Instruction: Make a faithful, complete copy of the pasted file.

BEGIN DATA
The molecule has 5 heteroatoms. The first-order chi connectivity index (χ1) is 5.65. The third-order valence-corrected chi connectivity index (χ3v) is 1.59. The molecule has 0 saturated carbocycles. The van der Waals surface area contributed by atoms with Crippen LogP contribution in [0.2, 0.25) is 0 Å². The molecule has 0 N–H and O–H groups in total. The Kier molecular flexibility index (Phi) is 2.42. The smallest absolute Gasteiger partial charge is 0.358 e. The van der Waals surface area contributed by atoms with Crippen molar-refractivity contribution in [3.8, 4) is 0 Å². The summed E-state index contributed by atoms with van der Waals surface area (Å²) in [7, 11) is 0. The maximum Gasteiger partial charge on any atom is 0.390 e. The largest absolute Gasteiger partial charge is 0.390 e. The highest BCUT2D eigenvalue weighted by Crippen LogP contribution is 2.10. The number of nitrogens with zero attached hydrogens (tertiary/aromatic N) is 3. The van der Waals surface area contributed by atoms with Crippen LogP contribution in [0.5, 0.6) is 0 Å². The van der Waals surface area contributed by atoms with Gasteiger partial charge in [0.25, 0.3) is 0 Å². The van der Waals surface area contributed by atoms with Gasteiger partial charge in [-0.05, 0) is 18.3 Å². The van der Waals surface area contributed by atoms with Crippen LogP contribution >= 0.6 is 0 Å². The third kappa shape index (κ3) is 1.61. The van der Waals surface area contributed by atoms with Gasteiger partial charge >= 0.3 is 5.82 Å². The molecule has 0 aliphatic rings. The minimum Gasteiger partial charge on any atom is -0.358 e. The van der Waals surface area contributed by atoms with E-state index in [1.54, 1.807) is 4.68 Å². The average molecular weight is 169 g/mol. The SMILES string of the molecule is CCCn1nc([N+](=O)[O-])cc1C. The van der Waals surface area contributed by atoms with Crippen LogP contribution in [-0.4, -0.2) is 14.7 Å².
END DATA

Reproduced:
The molecule has 5 heteroatoms. The first-order chi connectivity index (χ1) is 5.65. The third-order valence-corrected chi connectivity index (χ3v) is 1.59. The molecule has 0 saturated carbocycles. The van der Waals surface area contributed by atoms with Crippen LogP contribution in [0.2, 0.25) is 0 Å². The molecule has 0 N–H and O–H groups in total. The Kier molecular flexibility index (Phi) is 2.42. The smallest absolute Gasteiger partial charge is 0.358 e. The van der Waals surface area contributed by atoms with Crippen molar-refractivity contribution in [3.8, 4) is 0 Å². The summed E-state index contributed by atoms with van der Waals surface area (Å²) in [7, 11) is 0. The maximum Gasteiger partial charge on any atom is 0.390 e. The largest absolute Gasteiger partial charge is 0.390 e. The highest BCUT2D eigenvalue weighted by Crippen LogP contribution is 2.10. The number of nitrogens with zero attached hydrogens (tertiary/aromatic N) is 3. The van der Waals surface area contributed by atoms with Crippen LogP contribution in [0.5, 0.6) is 0 Å². The van der Waals surface area contributed by atoms with Gasteiger partial charge in [0.25, 0.3) is 0 Å². The van der Waals surface area contributed by atoms with Gasteiger partial charge in [-0.05, 0) is 18.3 Å². The van der Waals surface area contributed by atoms with Crippen LogP contribution >= 0.6 is 0 Å². The third kappa shape index (κ3) is 1.61. The van der Waals surface area contributed by atoms with Gasteiger partial charge >= 0.3 is 5.82 Å². The molecule has 0 aliphatic rings. The minimum Gasteiger partial charge on any atom is -0.358 e. The van der Waals surface area contributed by atoms with E-state index in [1.54, 1.807) is 4.68 Å². The average molecular weight is 169 g/mol. The SMILES string of the molecule is CCCn1nc([N+](=O)[O-])cc1C. The van der Waals surface area contributed by atoms with Crippen LogP contribution in [-0.4, -0.2) is 14.7 Å².